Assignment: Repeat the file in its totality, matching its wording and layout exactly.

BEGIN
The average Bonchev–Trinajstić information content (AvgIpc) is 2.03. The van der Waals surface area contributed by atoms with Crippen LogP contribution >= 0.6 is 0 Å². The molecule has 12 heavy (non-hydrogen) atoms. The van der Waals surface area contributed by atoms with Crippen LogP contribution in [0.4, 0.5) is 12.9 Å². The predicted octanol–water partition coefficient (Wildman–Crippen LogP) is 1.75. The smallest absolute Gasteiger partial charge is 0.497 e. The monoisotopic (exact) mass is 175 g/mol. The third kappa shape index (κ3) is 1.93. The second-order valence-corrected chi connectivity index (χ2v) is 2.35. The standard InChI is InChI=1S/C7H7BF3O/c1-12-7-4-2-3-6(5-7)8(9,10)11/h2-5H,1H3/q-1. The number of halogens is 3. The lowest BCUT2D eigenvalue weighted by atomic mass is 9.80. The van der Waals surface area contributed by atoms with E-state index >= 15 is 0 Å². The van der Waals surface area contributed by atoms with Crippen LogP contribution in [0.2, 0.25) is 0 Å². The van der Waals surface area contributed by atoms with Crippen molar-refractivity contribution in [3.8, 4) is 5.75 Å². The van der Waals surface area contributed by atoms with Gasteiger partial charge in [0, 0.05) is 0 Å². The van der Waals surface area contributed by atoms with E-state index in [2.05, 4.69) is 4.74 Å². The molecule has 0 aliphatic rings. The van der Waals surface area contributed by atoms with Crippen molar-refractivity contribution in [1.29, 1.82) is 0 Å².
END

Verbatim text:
The average Bonchev–Trinajstić information content (AvgIpc) is 2.03. The van der Waals surface area contributed by atoms with Crippen LogP contribution >= 0.6 is 0 Å². The molecule has 12 heavy (non-hydrogen) atoms. The van der Waals surface area contributed by atoms with Crippen LogP contribution in [0.4, 0.5) is 12.9 Å². The predicted octanol–water partition coefficient (Wildman–Crippen LogP) is 1.75. The smallest absolute Gasteiger partial charge is 0.497 e. The monoisotopic (exact) mass is 175 g/mol. The third kappa shape index (κ3) is 1.93. The second-order valence-corrected chi connectivity index (χ2v) is 2.35. The standard InChI is InChI=1S/C7H7BF3O/c1-12-7-4-2-3-6(5-7)8(9,10)11/h2-5H,1H3/q-1. The number of halogens is 3. The lowest BCUT2D eigenvalue weighted by atomic mass is 9.80. The van der Waals surface area contributed by atoms with E-state index >= 15 is 0 Å². The van der Waals surface area contributed by atoms with Crippen LogP contribution in [0.2, 0.25) is 0 Å². The van der Waals surface area contributed by atoms with Crippen molar-refractivity contribution in [3.8, 4) is 5.75 Å². The van der Waals surface area contributed by atoms with Gasteiger partial charge in [0, 0.05) is 0 Å². The van der Waals surface area contributed by atoms with E-state index in [2.05, 4.69) is 4.74 Å². The molecule has 0 aliphatic rings. The van der Waals surface area contributed by atoms with Crippen molar-refractivity contribution in [1.29, 1.82) is 0 Å².